He was right, which is why it's important to play these games in November. VCU has a learning curve to the nuance of winning on this bigger stage. Five months from now, that is a different game.
As a team, VCU is shooting 30-77 (39.0%) from three in the first half
of games this year, and 21-58 (36.2%) in the second half. The
percentage difference is realistic, but 19 fewer threes taken in second
halves is strange.
What's more, VCU opponents are hitting just 8-44 (18%) from deep in
the first half, and 18-47 (38%) from three in the second half.
Troy Daniels is individually emblematic of this collective oddity.
Daniels has hit 13-25 (52.0%) from three in the first half but 4-17
(23.5%) in the second half.
Five of Justin Tuoyo's six rebounds this year have been offensive rebounds.
VCU is 4-1-1 in terms of rebounding advantage. Missouri outrebounded the Rams, and Wichita State tied. VCU is grabbing 37.9% of its misses, 58th nationally. On the other side, VCU grabs 68.6% of available defensive rebounds–154th in the nation.
VCUs turnover differential in three wins is a plus 22 (68 forced/46 committed). In three losses, it's negative two (33/35).
Oddly, the opposition shoots better in games in which VCU wins. Opponents are 65-145 (44.8%) from the field when VCU wins the game, and they are 68-162 (42.0%) from the field when they beat VCU. (Look back at that turnover differential number…)
When Briante Weber plays well, so does the team. Weber averages 10.7ppg and has 12 steals in wins, and 2.0ppg and just six steals in losses.
Quick trivia question: Smart's substitutions in the Missouri game created how many different lineup changes? (Answer below…)
If Missouri is any indication, Shaka Smart is beginning to level his rotation and minutes distribution. When I blend actual and supposed ideal, the minutes distribution is working its way to:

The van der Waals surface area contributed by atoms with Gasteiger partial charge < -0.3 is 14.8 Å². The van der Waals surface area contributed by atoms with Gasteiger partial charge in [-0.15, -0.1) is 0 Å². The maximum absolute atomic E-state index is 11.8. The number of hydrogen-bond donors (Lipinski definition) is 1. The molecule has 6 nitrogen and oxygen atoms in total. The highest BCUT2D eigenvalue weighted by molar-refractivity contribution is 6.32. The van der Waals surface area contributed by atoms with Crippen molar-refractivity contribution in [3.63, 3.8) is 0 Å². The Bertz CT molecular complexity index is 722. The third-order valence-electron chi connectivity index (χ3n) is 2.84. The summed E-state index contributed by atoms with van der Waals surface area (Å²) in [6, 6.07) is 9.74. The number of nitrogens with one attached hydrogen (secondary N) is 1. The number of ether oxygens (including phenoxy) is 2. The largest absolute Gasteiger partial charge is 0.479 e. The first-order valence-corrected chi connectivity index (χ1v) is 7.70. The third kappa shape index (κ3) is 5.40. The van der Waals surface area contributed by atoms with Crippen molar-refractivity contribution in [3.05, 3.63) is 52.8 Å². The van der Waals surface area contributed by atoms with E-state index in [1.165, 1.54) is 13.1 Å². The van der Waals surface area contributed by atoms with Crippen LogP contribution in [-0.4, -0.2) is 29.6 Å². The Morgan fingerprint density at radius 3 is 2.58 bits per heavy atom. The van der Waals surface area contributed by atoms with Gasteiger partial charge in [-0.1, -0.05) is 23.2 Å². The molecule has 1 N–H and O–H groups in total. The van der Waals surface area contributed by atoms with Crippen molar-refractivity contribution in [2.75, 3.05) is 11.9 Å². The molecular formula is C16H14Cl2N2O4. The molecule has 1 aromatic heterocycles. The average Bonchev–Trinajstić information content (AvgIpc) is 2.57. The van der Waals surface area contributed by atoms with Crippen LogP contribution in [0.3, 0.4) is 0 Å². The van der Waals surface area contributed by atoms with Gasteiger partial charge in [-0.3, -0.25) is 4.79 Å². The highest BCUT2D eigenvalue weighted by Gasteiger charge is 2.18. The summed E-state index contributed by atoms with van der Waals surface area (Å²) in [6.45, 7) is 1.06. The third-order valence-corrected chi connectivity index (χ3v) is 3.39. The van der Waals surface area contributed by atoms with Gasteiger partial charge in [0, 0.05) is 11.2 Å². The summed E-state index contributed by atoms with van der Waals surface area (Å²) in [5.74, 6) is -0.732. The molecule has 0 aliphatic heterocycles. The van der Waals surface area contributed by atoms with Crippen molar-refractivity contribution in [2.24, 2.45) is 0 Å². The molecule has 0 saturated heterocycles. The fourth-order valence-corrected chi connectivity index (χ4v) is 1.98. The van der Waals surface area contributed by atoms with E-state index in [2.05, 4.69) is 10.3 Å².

80 minutes at the 4/5 spot: Juvonte Reddic and Treveon Graham are getting about 30 minutes each. Smart would like to keep Reddic at the five, but can rotate in a big to move Reddic to the four and Graham to the three. Justin Tuoyo may be taking over the four/five spot, seeing 10-12 minutes. Jarrod Guest and DJ Haley will split the other 8-10 minutes. Keep in mind Smart is hunting for someone to take that spot, so these three may volley all over this last role.
40 minutes at point guard: Darius Theus with 30 minutes and Teddy Okereafor getting 10 minutes. Game flow dictates how these minutes are distributed (foul trouble, effectiveness, Weber getting minutes at point, etc.)
80 minutes at the 2/3: Troy Daniels and Rob Brandenberg are seeing about 25 minutes, Weber 20 minutes, and Melvin Johnson 10 minutes. Brandenberg and Johnson had a good weekend and their minutes are increasing as a result. Okereafor played 12 minutes versus Memphis but just five against Duke and six against Missouri.
Answer to above question: Smart's substitutions created 96 lineup changes.